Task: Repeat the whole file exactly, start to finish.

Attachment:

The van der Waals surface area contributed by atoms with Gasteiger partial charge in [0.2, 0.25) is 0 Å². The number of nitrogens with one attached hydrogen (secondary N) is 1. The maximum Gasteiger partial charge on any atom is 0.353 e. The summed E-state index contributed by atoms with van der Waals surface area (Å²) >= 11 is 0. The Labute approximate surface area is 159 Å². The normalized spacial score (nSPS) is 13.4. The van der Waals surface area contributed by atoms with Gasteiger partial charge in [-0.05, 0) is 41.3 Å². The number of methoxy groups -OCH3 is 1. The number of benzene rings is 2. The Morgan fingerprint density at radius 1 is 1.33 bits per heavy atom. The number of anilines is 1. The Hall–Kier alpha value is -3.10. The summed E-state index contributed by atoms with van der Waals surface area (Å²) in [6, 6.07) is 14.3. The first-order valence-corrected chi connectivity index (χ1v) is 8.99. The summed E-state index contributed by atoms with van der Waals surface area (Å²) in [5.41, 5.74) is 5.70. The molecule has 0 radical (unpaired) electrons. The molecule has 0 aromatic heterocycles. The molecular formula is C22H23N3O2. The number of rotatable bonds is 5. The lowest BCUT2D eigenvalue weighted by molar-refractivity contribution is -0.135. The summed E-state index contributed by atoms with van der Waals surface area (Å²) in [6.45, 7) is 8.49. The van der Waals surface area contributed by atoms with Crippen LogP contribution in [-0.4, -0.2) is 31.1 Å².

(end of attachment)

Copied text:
The van der Waals surface area contributed by atoms with Gasteiger partial charge in [0.2, 0.25) is 0 Å². The number of nitrogens with one attached hydrogen (secondary N) is 1. The maximum Gasteiger partial charge on any atom is 0.353 e. The summed E-state index contributed by atoms with van der Waals surface area (Å²) >= 11 is 0. The Labute approximate surface area is 159 Å². The normalized spacial score (nSPS) is 13.4. The van der Waals surface area contributed by atoms with Gasteiger partial charge in [-0.05, 0) is 41.3 Å². The number of methoxy groups -OCH3 is 1. The number of benzene rings is 2. The Morgan fingerprint density at radius 1 is 1.33 bits per heavy atom. The number of anilines is 1. The Hall–Kier alpha value is -3.10. The summed E-state index contributed by atoms with van der Waals surface area (Å²) in [6, 6.07) is 14.3. The first-order valence-corrected chi connectivity index (χ1v) is 8.99. The summed E-state index contributed by atoms with van der Waals surface area (Å²) in [5.41, 5.74) is 5.70. The molecule has 0 radical (unpaired) electrons. The molecule has 0 aromatic heterocycles. The molecular formula is C22H23N3O2. The number of rotatable bonds is 5. The lowest BCUT2D eigenvalue weighted by molar-refractivity contribution is -0.135. The summed E-state index contributed by atoms with van der Waals surface area (Å²) in [6.45, 7) is 8.49. The van der Waals surface area contributed by atoms with Crippen LogP contribution in [-0.4, -0.2) is 31.1 Å².